This post has been languishing in my drafts long enough!
A long-time dream-garden design came to fruition just before Thanksgiving, while having been started some weeks before, when Tom & I finally took salvage on an abandoned utility pole nearby… after which the builder in me had lusted for several years.
We went out with the chainsaw, but discovered it had rotted at the ground enough that Tom simply attached a rope to the original stabilizing cable attached near the top & pulled it down!
The theatre continued as we first cut it into pieces short enough to be rolled along our road the hundred-plus foot push to the north garden gate then dancing them into place with his good eye at the chainsaw to cut the subtle angles allowing the evolution as the curbs of the reconfigured path.
This geometric generosity replaces what had been a steep push from the Italian Cypress, in the middle-right of the image below, up to the gate which is at the top in the lower-left.
Over several recent years we have developed paths which allow us to rather easily move about material by wheelbarrows to nearly all the layers of our steeply sloping property. Firewood can come up from below the south slope [although we also have made several sets of rough steps as well, allowing choices to match one’s energy & proclivities].
Compost, or gravel for paths, can be moved from it’s delivery by truck on the road, can be wheeled down this path to the several levels of the north garden beds. We also have a “chute” which drops compost down a level below the road to be shoveled into wheelbarrows for the beds of the south garden.
The “alley” between the house & the “Forge”… Stephen’s writing cottage… transversely connects the upper lawns, both of which drop sloping to the level which connects them embracing the house in front of my studio, which I call the “Hold”, nestling in the foundation.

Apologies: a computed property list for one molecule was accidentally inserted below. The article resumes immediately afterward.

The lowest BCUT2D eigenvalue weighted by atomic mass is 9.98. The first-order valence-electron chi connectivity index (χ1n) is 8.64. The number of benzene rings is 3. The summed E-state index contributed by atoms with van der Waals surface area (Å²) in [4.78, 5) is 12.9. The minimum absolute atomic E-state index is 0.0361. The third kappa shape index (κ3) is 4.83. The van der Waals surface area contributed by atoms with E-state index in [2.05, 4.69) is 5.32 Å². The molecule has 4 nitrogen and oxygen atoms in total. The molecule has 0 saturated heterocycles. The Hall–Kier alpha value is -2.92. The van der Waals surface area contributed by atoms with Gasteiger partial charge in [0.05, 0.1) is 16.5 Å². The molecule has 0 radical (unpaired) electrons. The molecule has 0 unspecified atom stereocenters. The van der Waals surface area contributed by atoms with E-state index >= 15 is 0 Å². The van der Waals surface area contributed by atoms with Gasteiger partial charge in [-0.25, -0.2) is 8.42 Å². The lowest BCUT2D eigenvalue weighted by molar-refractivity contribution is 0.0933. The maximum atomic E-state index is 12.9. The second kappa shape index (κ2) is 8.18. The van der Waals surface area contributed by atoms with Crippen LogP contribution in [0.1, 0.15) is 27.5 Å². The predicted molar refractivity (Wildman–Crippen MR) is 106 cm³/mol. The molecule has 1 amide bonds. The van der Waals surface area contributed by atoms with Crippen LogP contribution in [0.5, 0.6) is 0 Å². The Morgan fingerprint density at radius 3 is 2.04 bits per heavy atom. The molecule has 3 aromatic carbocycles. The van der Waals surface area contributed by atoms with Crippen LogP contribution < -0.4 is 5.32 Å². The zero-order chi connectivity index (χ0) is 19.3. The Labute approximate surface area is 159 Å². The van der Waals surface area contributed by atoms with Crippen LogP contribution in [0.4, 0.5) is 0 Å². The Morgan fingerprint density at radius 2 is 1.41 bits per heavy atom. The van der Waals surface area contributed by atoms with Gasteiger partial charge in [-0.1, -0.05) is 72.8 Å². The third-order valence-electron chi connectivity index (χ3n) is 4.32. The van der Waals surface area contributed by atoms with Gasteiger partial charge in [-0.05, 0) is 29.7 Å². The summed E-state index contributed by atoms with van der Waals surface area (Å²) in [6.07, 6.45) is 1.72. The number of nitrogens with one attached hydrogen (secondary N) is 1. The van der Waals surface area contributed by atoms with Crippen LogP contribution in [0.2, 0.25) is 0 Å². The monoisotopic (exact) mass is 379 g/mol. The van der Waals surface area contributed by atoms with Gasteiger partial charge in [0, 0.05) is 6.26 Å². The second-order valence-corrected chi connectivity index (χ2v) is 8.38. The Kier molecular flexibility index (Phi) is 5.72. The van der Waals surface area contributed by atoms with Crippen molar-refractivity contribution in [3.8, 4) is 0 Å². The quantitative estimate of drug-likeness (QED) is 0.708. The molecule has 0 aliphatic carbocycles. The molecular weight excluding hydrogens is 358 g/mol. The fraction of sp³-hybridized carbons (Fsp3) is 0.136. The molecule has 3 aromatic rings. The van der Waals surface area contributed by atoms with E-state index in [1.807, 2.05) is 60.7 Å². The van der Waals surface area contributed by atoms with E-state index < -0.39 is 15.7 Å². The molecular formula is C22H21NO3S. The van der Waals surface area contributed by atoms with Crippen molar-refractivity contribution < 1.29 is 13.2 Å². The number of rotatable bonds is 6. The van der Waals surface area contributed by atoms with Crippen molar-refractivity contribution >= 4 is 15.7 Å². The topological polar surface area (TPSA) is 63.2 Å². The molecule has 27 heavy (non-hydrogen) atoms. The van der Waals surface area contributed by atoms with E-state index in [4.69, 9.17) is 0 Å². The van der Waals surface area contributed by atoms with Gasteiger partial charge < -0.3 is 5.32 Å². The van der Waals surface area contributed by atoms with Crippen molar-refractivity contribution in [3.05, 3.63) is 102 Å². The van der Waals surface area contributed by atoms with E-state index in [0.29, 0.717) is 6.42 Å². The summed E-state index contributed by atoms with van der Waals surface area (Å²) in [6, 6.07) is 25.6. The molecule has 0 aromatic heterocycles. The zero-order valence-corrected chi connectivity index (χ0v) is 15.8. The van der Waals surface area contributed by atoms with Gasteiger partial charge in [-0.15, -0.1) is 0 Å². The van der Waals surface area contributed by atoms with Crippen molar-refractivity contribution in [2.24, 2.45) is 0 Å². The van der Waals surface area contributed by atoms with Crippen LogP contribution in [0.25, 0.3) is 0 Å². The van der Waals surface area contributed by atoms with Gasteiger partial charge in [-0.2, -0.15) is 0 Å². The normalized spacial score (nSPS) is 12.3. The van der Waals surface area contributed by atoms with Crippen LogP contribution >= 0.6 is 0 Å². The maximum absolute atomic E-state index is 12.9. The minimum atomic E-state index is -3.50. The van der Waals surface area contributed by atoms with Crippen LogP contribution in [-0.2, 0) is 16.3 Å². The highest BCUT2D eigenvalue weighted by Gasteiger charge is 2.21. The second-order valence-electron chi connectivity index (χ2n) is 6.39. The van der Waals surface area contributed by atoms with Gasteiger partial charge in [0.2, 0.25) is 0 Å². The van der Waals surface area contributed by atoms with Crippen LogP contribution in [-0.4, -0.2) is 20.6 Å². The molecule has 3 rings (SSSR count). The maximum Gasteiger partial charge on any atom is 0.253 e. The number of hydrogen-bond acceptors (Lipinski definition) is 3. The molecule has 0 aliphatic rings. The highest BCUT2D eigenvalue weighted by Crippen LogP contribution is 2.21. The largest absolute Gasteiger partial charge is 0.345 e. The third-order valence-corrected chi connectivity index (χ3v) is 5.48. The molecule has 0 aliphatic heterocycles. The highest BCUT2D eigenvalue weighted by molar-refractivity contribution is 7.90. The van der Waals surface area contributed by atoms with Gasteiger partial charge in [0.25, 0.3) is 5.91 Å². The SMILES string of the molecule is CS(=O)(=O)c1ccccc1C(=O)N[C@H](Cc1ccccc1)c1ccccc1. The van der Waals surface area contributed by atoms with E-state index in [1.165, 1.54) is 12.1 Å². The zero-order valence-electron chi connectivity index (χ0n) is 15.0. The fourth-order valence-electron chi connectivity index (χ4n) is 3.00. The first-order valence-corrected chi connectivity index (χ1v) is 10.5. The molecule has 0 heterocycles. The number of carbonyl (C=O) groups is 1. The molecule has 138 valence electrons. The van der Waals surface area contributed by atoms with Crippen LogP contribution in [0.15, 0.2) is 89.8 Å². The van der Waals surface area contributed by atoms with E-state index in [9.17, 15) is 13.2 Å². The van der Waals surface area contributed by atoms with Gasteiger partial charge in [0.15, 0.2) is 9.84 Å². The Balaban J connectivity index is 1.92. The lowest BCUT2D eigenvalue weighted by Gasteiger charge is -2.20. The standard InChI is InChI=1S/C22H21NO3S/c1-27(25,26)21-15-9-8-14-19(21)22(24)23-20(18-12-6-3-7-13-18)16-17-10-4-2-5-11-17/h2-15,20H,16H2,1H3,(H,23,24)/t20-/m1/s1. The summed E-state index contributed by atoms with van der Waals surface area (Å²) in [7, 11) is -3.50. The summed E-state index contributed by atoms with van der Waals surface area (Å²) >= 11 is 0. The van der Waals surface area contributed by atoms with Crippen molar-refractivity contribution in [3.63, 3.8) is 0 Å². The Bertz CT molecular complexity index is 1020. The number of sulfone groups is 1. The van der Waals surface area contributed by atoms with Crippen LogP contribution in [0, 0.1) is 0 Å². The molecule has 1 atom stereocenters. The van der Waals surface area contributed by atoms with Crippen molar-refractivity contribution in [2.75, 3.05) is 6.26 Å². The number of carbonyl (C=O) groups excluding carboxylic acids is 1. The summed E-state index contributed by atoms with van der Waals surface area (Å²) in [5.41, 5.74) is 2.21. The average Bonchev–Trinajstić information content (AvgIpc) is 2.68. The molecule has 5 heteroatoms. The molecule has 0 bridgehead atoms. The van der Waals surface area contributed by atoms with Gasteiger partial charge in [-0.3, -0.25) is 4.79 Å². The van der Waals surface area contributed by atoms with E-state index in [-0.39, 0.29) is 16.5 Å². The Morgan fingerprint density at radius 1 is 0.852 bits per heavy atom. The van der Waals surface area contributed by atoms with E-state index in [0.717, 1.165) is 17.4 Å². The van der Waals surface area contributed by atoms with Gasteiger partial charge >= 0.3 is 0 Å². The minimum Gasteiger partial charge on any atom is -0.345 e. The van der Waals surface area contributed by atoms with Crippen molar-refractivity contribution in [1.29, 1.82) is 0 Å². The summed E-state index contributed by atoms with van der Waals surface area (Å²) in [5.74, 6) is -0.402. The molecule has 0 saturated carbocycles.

I posted in September, about this path, which Tom made, impressing me with its graceful simplicity & functionality.
It inspired this new project. He regularly proves himself… I love being well attracted.
He inspired another project seemingly out of the blue at lunch on the deck one of our work days, to grow mushrooms…
We immediately made an order to Paul Stammit’s Fungi Perfecti… committing us to choosing logs fresh enough to be virgin for our rough inoculation by drill & mallet after the kits arrived… This maple stump shows the process of plugging wood with bits of dowels impregnated with fungal spores & sealed-over with wax to prevent wild fungi from intruding.
We inoculated most of the nurse logs in the studio which will be moved to find the best seasonal light & moisture, hoping to have harvest beginning in 6-9 months. The instructions suggested that a month in dry warmth at the beginning is helpful. They got moved outdoors just in time to clean for the Open Studio weekends.
Obviously there is an adventuresome story being written for later!
This longer view from out in the “north lots” below the new path shows the permaculture bank we’ve been building for several years over an old slough in the property with organic material too rough for the regular compost bins… healing that crack by building soil & thus creating space for future planting close to the fire-pit there.